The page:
Through the Eyes – Jaala Thibault, Night Orienteering

Jaala Thibault competed in and finished the 2013 and 2015 Endeavor Team Challenge.

How would you describe Night Orienteering?IMG 8928

In 2015, there were a couple of large forest fires burning within 100 miles of Bear Valley, and the night of ETC there was a new moon. There was zero illumination and it was quite dry out in the forest, so with the light of our headlamps refracting off of dust particles kicked up from our foot steps, it felt like we were walking through a very dusty moon scape. The course was well thought-out and clear, however night orienteering is always difficult no matter how great the course is. Using the map and compass was only half the story; we needed to use terrain features as well because dead reckoning wasn’t an option with zero illumination. A couple of times when my teammate and I were close to a point, we’d stumble right into another team and giggle in the darkness, half because we were happy to see another team, half because we were glad the other team wasn’t a bear.

Have you ever navigated using only a map and compass before and what training did you do to prepare of orienteering?

Before 2013 ETC I had never navigated with a map and compass. My teammate and I took a navigation course with REI, read books about navigating, and practiced in the woods and park. With this self-study, we were able to complete and place high in both the day and night navigation. In 2015 the course had changed and things were set up to be a bit more challenging, but with the experience from 2013 and further brushing up on skills by reading, practicing, and watching youtube videos my teammate and I were able to do well.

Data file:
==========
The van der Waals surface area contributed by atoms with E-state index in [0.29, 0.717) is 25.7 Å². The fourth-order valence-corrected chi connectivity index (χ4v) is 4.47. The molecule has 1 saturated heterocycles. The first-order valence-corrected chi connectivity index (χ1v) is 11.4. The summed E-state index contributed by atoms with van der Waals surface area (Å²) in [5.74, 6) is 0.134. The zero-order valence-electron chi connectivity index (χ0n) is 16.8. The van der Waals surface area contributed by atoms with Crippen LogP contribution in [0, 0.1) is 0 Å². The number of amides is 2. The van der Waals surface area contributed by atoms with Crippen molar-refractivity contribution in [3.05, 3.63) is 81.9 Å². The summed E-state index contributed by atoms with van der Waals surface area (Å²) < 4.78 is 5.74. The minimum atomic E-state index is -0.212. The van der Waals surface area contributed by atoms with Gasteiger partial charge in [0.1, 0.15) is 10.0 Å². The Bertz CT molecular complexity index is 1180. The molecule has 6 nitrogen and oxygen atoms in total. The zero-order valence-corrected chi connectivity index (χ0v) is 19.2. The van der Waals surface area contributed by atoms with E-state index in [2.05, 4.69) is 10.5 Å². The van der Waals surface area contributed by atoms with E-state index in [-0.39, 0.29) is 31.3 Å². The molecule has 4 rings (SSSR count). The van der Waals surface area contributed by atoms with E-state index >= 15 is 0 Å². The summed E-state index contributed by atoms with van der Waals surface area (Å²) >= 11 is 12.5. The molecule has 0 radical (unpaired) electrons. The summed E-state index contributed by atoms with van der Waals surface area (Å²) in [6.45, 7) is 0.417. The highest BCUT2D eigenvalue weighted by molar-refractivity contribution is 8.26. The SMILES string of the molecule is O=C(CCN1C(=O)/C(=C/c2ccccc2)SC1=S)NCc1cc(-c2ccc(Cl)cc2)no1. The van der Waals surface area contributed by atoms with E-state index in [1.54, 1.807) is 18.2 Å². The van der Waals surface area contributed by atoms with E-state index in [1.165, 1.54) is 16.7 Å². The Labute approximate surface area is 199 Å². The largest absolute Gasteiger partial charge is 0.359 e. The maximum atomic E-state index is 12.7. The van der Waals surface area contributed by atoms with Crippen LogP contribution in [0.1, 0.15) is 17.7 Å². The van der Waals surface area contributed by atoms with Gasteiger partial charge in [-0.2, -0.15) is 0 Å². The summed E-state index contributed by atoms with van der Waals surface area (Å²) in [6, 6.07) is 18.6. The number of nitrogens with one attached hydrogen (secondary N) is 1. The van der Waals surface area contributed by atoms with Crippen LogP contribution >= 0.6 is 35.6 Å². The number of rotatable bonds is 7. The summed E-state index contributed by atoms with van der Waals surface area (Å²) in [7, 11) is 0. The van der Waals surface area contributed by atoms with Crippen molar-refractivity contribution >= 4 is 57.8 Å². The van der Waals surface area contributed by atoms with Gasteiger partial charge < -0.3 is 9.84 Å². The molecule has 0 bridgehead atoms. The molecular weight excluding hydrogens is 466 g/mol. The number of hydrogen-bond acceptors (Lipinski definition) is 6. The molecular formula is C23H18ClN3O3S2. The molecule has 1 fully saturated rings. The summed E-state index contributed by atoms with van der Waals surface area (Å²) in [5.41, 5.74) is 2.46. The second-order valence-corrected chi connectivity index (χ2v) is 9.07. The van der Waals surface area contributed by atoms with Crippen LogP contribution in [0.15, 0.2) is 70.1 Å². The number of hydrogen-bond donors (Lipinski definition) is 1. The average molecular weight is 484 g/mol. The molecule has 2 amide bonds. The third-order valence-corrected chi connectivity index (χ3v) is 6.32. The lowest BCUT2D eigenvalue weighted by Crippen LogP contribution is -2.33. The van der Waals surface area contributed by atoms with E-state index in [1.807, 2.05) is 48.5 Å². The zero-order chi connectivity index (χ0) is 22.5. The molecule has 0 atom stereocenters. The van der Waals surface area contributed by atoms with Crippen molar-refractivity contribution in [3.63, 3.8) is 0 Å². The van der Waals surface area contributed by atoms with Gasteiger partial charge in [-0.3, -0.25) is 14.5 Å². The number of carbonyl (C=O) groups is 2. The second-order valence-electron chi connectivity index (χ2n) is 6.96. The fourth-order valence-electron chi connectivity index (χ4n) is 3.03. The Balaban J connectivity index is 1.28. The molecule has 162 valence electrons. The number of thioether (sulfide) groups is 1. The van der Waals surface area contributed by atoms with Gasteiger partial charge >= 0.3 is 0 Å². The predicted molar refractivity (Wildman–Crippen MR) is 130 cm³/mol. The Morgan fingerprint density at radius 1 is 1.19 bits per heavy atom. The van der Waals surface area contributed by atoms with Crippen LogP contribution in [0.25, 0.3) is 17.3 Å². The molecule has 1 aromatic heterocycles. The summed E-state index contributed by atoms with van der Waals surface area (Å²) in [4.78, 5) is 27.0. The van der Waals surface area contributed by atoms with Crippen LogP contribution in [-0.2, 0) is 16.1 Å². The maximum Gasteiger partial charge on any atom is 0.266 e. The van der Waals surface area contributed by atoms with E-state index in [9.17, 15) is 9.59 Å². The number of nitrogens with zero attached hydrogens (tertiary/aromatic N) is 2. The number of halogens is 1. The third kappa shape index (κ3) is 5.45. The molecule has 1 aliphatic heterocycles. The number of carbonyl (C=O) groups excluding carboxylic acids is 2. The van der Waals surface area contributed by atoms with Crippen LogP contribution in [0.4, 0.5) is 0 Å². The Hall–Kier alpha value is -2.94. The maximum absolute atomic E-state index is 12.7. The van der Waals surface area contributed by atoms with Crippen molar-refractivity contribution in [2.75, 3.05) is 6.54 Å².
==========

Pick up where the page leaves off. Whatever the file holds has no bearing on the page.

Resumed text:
How did night orienteering compare to day orienteering?

Night orienteering is more difficult than day orienteering because of visibility. You have to be more precise in pace counting and using terrain features at night, but it is definitely doable and fun if you have practiced!

How did fatigue factor into your night nav experience?

At one point we had linked up with a couple of other team and were just plodding along a fire road in silence for at least an hour. We were all so tired that we weren’t even counting steps or trying to find points, and I don’t think we even realized we were wasting time. I think all of us were sleeping on our feet, but we soon snapped out of it and went our IMG 9249separate ways to continue finding points.

What would you recommend a competitor do to prepare for night nav?

Practice, practice, practice. To me it was of utmost importance to take a course, feel comfortable finding points during the day, and then try to practice at night too. If you aren’t able to practice at night, make sure you have read a lot about orienteering and have some strategies that you can use during ETC in the back of your mind.